3. The report acknowledges that we know that some things are actually bad for children and youth. By including descriptions of "opposite poles" or negative examples in the chart outlining features of positive developmental settings, the report starts an important and heretofore unpopular dialogue about what does not work. For example, while "youth-based empowerment practices that support autonomy, making a real difference in one's community, and being taken seriously," are included as descriptors of providing support for efficacy and mattering, "excessive focus on current relative performance level rather than improvement" is noted as an example of a strategy on the opposite pole which does not contribute to efficacy and mattering. In the current focus on "promising practices" and "what works," we often fail to talk about those things we know don't work, such as laissez-faire teen drop-in centers or rigid, autocratic classrooms (Learning First Alliance, 2001).

4. The report acknowledges that while all youth need access to basic supports, services, and opportunities, some are more vulnerable than others. Reaffirming the importance of investing fully in all youth, the report also acknowledges the basic reality that some youth have greater unmet needs and are at particularly high risk of engaging in risky behaviors. Particularly in the context of limited resources, we must consider the fact that quite often those youth with the greatest needs are also those living in communities with the fewest resources. Young people whose basic needs are not met pose serious challenges to school systems and program providers alike. Helping vulnerable youth to succeed requires working across systems and settings with integrated strategies (Yohalem & Pittman, 2001).

5. The report provides general frameworks and language that may have the stature and neutrality to transcend existing competing models. By offering generic, research-based frameworks for thinking about assets that facilitate positive adolescent development and essential features of positive developmental settings, the report may help us move beyond debates about whether we should be striving for the America's Promise five resources or the Search Institute's 40 developmental assets (Connell et al, 2000). Some of the frameworks and models that were critical in cementing the shift from deficit-oriented youth programming to a positive youth development approach have created confusion as to their specific purpose, their applicability, and their compatibility with other frameworks. The report offers the beginnings of a neutral, shared language that can help various stakeholders better understand one another and recognize the overlap in their goals and strategies.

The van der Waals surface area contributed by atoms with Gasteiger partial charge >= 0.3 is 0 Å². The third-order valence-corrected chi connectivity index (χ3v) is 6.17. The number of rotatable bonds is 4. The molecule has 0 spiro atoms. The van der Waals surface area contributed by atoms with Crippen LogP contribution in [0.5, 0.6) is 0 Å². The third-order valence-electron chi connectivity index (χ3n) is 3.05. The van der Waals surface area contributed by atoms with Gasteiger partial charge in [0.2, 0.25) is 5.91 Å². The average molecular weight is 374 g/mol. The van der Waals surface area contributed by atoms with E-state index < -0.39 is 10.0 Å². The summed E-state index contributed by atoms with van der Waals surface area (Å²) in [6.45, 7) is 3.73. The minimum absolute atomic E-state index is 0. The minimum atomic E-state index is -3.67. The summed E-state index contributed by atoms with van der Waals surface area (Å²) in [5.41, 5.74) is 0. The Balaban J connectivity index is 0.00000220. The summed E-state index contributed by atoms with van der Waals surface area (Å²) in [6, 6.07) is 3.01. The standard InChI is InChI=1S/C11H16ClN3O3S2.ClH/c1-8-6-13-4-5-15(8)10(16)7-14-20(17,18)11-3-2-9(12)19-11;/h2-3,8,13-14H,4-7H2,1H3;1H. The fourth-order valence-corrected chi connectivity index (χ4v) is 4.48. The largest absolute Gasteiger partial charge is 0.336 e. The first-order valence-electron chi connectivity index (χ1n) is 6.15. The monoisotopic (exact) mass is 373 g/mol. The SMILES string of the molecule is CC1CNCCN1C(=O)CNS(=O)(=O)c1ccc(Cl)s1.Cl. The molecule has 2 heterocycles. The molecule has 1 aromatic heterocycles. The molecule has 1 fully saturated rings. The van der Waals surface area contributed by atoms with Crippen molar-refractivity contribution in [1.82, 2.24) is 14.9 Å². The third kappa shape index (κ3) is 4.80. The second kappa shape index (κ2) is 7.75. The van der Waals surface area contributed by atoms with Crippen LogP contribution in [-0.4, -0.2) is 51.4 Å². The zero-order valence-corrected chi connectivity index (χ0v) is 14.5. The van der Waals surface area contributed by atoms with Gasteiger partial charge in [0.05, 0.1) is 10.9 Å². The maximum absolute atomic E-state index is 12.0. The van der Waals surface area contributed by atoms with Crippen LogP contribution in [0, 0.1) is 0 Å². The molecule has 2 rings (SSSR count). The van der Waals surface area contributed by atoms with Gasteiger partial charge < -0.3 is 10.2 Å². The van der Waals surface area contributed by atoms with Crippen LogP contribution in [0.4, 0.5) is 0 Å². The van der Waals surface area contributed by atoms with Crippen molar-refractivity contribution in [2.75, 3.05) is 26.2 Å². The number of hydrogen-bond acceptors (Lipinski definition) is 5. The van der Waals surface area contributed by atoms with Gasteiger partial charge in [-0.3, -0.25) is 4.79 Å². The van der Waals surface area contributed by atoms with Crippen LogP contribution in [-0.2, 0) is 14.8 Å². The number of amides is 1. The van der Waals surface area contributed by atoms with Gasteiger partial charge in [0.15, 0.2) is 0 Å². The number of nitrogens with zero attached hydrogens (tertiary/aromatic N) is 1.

6. The report affirms that reducing or preventing youth problems and promoting youth strengths are both important goals. The report successfully avoids the trap of suggesting that somehow avoiding problems and developing strengths are mutually exclusive goals. In the process, it challenges program providers and developers to stop bickering over whether their work is about reducing risks or building assets, preventing problems or fostering strengths. This language has created unnecessary competition and confusion among the public, potential collaborators, and our partners in the education world. It took looking beyond specific frameworks and models and getting down to the community program level for the report's authors to discover that "the distinctions between prevention and positive youth development are not very clear in practice."

7. The report acknowledges that effective youth programming requires investment in infrastructure. By making explicit recommendations related to program provision at the community level and by stressing the valuable role of intermediary organizations in ensuring program variety, accessibility and quality, the report acknowledges a serious challenge facing the field (Wynn, 2000). Deficiencies in quality, quantity or continuity of programming at the community level can almost always be traced back to one or both of two interrelated issues: resources and capacity. Many youth programs are chronically low on both (Tolman et al, 2002).

Efforts to expand community-based opportunities must address serious resource and capacity gaps present in most localities including transportation and facilities, wages and turnover, and the need for high quality training and technical assistance (Halpern, Spielberger, & Robb, 2001.). While it raises more questions than it answers in terms of the nuts and bolts of advancing the field, the report does add a powerful voice to the argument that without sufficient investments in infrastructure, community programs will never be able to partner effectively with school districts.